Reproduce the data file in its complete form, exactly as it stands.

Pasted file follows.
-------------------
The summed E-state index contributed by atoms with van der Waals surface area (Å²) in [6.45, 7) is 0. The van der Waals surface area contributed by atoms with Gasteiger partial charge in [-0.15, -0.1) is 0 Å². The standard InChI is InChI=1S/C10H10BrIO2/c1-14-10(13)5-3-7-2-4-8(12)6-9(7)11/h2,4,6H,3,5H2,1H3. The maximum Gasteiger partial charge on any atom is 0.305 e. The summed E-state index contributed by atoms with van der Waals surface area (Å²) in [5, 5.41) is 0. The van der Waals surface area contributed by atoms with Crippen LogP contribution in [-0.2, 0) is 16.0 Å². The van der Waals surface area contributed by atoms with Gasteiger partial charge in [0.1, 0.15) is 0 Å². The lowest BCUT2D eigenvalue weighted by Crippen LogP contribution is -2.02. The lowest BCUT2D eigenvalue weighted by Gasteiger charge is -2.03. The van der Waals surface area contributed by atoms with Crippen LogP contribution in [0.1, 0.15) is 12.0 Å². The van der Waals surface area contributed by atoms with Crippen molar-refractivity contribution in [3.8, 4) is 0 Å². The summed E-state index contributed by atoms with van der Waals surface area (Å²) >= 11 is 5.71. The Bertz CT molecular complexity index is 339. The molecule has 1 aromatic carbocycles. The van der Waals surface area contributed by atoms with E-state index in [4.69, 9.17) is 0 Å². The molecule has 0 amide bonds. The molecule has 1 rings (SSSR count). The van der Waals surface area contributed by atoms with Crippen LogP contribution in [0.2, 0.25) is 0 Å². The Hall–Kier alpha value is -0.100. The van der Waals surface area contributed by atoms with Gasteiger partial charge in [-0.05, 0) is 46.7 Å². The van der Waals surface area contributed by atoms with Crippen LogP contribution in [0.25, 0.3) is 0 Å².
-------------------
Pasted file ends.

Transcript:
The summed E-state index contributed by atoms with van der Waals surface area (Å²) in [6.45, 7) is 0. The van der Waals surface area contributed by atoms with Gasteiger partial charge in [-0.15, -0.1) is 0 Å². The standard InChI is InChI=1S/C10H10BrIO2/c1-14-10(13)5-3-7-2-4-8(12)6-9(7)11/h2,4,6H,3,5H2,1H3. The maximum Gasteiger partial charge on any atom is 0.305 e. The summed E-state index contributed by atoms with van der Waals surface area (Å²) in [5, 5.41) is 0. The van der Waals surface area contributed by atoms with Crippen LogP contribution in [-0.2, 0) is 16.0 Å². The van der Waals surface area contributed by atoms with Gasteiger partial charge in [0.1, 0.15) is 0 Å². The lowest BCUT2D eigenvalue weighted by Crippen LogP contribution is -2.02. The lowest BCUT2D eigenvalue weighted by Gasteiger charge is -2.03. The van der Waals surface area contributed by atoms with Crippen LogP contribution in [0.1, 0.15) is 12.0 Å². The van der Waals surface area contributed by atoms with Crippen molar-refractivity contribution in [3.8, 4) is 0 Å². The summed E-state index contributed by atoms with van der Waals surface area (Å²) >= 11 is 5.71. The Bertz CT molecular complexity index is 339. The molecule has 1 aromatic carbocycles. The van der Waals surface area contributed by atoms with E-state index in [4.69, 9.17) is 0 Å². The molecule has 0 amide bonds. The molecule has 1 rings (SSSR count). The van der Waals surface area contributed by atoms with Crippen LogP contribution in [0.2, 0.25) is 0 Å². The Hall–Kier alpha value is -0.100. The van der Waals surface area contributed by atoms with Gasteiger partial charge in [-0.05, 0) is 46.7 Å². The van der Waals surface area contributed by atoms with Crippen LogP contribution in [0.25, 0.3) is 0 Å².